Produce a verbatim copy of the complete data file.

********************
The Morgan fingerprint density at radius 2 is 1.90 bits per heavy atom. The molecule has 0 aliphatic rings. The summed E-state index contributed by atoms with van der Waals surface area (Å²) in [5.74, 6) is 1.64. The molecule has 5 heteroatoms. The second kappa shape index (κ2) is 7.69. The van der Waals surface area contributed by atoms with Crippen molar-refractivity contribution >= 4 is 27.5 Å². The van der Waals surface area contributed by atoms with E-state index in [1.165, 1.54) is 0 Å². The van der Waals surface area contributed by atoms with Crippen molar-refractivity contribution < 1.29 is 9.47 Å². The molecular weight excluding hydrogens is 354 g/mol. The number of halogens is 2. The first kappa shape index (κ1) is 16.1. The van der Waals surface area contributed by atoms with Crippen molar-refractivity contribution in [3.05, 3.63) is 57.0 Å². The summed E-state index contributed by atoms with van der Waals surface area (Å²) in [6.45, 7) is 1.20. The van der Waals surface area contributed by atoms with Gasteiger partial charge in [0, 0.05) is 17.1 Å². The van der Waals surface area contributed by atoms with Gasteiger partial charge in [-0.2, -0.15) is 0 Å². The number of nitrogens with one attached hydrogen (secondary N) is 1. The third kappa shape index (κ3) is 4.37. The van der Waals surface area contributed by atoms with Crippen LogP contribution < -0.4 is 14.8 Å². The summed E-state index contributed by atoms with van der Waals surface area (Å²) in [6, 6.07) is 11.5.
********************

The Morgan fingerprint density at radius 2 is 1.90 bits per heavy atom. The molecule has 0 aliphatic rings. The summed E-state index contributed by atoms with van der Waals surface area (Å²) in [5.74, 6) is 1.64. The molecule has 5 heteroatoms. The second kappa shape index (κ2) is 7.69. The van der Waals surface area contributed by atoms with Crippen molar-refractivity contribution >= 4 is 27.5 Å². The van der Waals surface area contributed by atoms with E-state index in [1.165, 1.54) is 0 Å². The van der Waals surface area contributed by atoms with Crippen molar-refractivity contribution < 1.29 is 9.47 Å². The molecular weight excluding hydrogens is 354 g/mol. The number of halogens is 2. The first kappa shape index (κ1) is 16.1. The van der Waals surface area contributed by atoms with Crippen molar-refractivity contribution in [3.05, 3.63) is 57.0 Å². The summed E-state index contributed by atoms with van der Waals surface area (Å²) in [6.45, 7) is 1.20. The van der Waals surface area contributed by atoms with Gasteiger partial charge in [0, 0.05) is 17.1 Å². The van der Waals surface area contributed by atoms with Gasteiger partial charge in [-0.2, -0.15) is 0 Å². The number of nitrogens with one attached hydrogen (secondary N) is 1. The third kappa shape index (κ3) is 4.37. The van der Waals surface area contributed by atoms with Crippen LogP contribution < -0.4 is 14.8 Å². The summed E-state index contributed by atoms with van der Waals surface area (Å²) in [6, 6.07) is 11.5.